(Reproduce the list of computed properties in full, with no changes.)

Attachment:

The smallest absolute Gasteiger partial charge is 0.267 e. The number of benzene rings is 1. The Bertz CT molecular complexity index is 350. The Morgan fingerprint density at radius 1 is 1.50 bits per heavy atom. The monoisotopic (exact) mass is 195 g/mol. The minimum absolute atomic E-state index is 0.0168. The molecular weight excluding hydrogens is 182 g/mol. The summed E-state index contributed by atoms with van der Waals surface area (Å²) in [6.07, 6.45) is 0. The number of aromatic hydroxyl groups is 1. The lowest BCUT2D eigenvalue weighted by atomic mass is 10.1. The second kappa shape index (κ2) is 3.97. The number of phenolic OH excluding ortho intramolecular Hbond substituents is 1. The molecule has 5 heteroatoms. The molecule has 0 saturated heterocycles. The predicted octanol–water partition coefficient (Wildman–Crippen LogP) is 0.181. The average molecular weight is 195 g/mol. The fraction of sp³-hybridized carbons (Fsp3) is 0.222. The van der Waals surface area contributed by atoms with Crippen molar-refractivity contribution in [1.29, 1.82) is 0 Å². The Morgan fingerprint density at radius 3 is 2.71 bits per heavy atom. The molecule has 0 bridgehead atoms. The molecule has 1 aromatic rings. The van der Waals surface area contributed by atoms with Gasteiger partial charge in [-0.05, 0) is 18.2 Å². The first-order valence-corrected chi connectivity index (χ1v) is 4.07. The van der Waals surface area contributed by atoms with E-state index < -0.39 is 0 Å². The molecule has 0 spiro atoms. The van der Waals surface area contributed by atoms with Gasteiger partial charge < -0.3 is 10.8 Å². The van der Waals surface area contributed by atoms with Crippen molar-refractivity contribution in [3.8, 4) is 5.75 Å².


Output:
The smallest absolute Gasteiger partial charge is 0.267 e. The number of benzene rings is 1. The Bertz CT molecular complexity index is 350. The Morgan fingerprint density at radius 1 is 1.50 bits per heavy atom. The monoisotopic (exact) mass is 195 g/mol. The minimum absolute atomic E-state index is 0.0168. The molecular weight excluding hydrogens is 182 g/mol. The summed E-state index contributed by atoms with van der Waals surface area (Å²) in [6.07, 6.45) is 0. The number of aromatic hydroxyl groups is 1. The lowest BCUT2D eigenvalue weighted by atomic mass is 10.1. The second kappa shape index (κ2) is 3.97. The number of phenolic OH excluding ortho intramolecular Hbond substituents is 1. The molecule has 5 heteroatoms. The molecule has 0 saturated heterocycles. The predicted octanol–water partition coefficient (Wildman–Crippen LogP) is 0.181. The average molecular weight is 195 g/mol. The fraction of sp³-hybridized carbons (Fsp3) is 0.222. The van der Waals surface area contributed by atoms with Crippen molar-refractivity contribution in [1.29, 1.82) is 0 Å². The Morgan fingerprint density at radius 3 is 2.71 bits per heavy atom. The molecule has 0 bridgehead atoms. The molecule has 1 aromatic rings. The van der Waals surface area contributed by atoms with Gasteiger partial charge in [-0.05, 0) is 18.2 Å². The first-order valence-corrected chi connectivity index (χ1v) is 4.07. The van der Waals surface area contributed by atoms with E-state index < -0.39 is 0 Å². The molecule has 0 spiro atoms. The van der Waals surface area contributed by atoms with Gasteiger partial charge < -0.3 is 10.8 Å². The van der Waals surface area contributed by atoms with Crippen molar-refractivity contribution in [3.8, 4) is 5.75 Å².